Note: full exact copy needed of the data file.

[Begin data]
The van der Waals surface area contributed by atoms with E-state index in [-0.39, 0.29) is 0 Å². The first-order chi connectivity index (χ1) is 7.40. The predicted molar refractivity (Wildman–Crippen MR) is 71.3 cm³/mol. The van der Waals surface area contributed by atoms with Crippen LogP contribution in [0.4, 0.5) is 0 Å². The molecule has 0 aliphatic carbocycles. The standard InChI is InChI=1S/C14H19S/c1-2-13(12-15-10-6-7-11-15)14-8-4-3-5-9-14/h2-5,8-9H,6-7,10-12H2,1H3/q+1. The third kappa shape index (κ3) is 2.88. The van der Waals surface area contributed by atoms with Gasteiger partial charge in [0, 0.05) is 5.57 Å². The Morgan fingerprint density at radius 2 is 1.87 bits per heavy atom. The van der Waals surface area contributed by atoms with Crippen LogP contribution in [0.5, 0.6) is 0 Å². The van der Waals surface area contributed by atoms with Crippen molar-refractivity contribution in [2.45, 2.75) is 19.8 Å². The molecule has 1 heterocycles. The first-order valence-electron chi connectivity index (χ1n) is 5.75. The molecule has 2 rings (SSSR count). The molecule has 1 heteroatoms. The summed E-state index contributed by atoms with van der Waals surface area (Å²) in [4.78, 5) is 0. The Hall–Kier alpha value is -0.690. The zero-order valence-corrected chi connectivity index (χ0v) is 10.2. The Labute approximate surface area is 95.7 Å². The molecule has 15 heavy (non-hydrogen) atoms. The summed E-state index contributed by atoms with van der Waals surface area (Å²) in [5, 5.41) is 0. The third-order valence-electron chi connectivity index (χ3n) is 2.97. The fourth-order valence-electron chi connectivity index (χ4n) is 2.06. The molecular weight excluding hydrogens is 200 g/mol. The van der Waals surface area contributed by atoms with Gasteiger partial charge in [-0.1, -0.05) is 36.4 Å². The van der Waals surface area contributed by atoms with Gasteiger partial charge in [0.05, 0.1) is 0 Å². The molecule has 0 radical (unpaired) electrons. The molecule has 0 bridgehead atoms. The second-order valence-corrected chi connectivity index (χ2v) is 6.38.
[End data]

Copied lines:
The van der Waals surface area contributed by atoms with E-state index in [-0.39, 0.29) is 0 Å². The first-order chi connectivity index (χ1) is 7.40. The predicted molar refractivity (Wildman–Crippen MR) is 71.3 cm³/mol. The van der Waals surface area contributed by atoms with Crippen LogP contribution in [0.4, 0.5) is 0 Å². The molecule has 0 aliphatic carbocycles. The standard InChI is InChI=1S/C14H19S/c1-2-13(12-15-10-6-7-11-15)14-8-4-3-5-9-14/h2-5,8-9H,6-7,10-12H2,1H3/q+1. The third kappa shape index (κ3) is 2.88. The van der Waals surface area contributed by atoms with Gasteiger partial charge in [0, 0.05) is 5.57 Å². The Morgan fingerprint density at radius 2 is 1.87 bits per heavy atom. The van der Waals surface area contributed by atoms with Crippen LogP contribution in [0.5, 0.6) is 0 Å². The van der Waals surface area contributed by atoms with Crippen molar-refractivity contribution in [2.45, 2.75) is 19.8 Å². The molecule has 1 heterocycles. The first-order valence-electron chi connectivity index (χ1n) is 5.75. The molecule has 2 rings (SSSR count). The molecule has 1 heteroatoms. The summed E-state index contributed by atoms with van der Waals surface area (Å²) in [4.78, 5) is 0. The Hall–Kier alpha value is -0.690. The zero-order valence-corrected chi connectivity index (χ0v) is 10.2. The Labute approximate surface area is 95.7 Å². The molecule has 15 heavy (non-hydrogen) atoms. The summed E-state index contributed by atoms with van der Waals surface area (Å²) in [5, 5.41) is 0. The third-order valence-electron chi connectivity index (χ3n) is 2.97. The fourth-order valence-electron chi connectivity index (χ4n) is 2.06. The molecular weight excluding hydrogens is 200 g/mol. The van der Waals surface area contributed by atoms with Gasteiger partial charge in [-0.1, -0.05) is 36.4 Å². The van der Waals surface area contributed by atoms with Gasteiger partial charge in [0.05, 0.1) is 0 Å². The molecule has 0 radical (unpaired) electrons. The molecule has 0 bridgehead atoms. The second-order valence-corrected chi connectivity index (χ2v) is 6.38.